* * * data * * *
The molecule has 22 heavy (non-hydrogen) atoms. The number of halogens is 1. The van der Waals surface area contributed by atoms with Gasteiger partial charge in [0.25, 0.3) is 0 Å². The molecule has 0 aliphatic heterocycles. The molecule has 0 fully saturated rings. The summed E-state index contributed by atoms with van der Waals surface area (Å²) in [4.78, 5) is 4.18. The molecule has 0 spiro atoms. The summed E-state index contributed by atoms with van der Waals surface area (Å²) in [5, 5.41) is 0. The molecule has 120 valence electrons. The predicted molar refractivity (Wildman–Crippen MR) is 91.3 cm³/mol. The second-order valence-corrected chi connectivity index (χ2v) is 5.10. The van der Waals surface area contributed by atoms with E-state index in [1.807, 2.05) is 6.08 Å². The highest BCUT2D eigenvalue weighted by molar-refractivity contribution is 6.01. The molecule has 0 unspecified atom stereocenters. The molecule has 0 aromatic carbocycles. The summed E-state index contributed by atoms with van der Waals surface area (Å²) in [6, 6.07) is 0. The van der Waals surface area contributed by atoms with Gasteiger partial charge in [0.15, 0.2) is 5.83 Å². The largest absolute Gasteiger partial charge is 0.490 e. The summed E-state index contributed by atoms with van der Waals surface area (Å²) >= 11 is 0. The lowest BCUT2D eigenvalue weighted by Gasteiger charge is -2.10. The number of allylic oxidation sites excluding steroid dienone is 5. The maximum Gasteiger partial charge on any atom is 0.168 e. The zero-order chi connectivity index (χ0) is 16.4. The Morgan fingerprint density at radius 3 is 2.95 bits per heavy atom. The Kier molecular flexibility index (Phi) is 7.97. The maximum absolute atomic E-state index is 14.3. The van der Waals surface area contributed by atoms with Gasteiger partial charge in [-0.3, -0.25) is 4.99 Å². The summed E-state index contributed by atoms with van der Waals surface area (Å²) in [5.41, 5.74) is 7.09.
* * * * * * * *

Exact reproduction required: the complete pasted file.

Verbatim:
The molecule has 22 heavy (non-hydrogen) atoms. The number of halogens is 1. The van der Waals surface area contributed by atoms with Gasteiger partial charge in [0.25, 0.3) is 0 Å². The molecule has 0 aliphatic heterocycles. The molecule has 0 fully saturated rings. The summed E-state index contributed by atoms with van der Waals surface area (Å²) in [4.78, 5) is 4.18. The molecule has 0 spiro atoms. The summed E-state index contributed by atoms with van der Waals surface area (Å²) in [5, 5.41) is 0. The molecule has 120 valence electrons. The predicted molar refractivity (Wildman–Crippen MR) is 91.3 cm³/mol. The second-order valence-corrected chi connectivity index (χ2v) is 5.10. The van der Waals surface area contributed by atoms with E-state index in [1.807, 2.05) is 6.08 Å². The highest BCUT2D eigenvalue weighted by molar-refractivity contribution is 6.01. The molecule has 0 unspecified atom stereocenters. The molecule has 0 aromatic carbocycles. The summed E-state index contributed by atoms with van der Waals surface area (Å²) in [6, 6.07) is 0. The van der Waals surface area contributed by atoms with Gasteiger partial charge in [0.15, 0.2) is 5.83 Å². The largest absolute Gasteiger partial charge is 0.490 e. The summed E-state index contributed by atoms with van der Waals surface area (Å²) >= 11 is 0. The lowest BCUT2D eigenvalue weighted by Gasteiger charge is -2.10. The number of allylic oxidation sites excluding steroid dienone is 5. The maximum Gasteiger partial charge on any atom is 0.168 e. The zero-order chi connectivity index (χ0) is 16.4. The Morgan fingerprint density at radius 3 is 2.95 bits per heavy atom. The Kier molecular flexibility index (Phi) is 7.97. The maximum absolute atomic E-state index is 14.3. The van der Waals surface area contributed by atoms with Gasteiger partial charge in [-0.3, -0.25) is 4.99 Å². The summed E-state index contributed by atoms with van der Waals surface area (Å²) in [5.41, 5.74) is 7.09.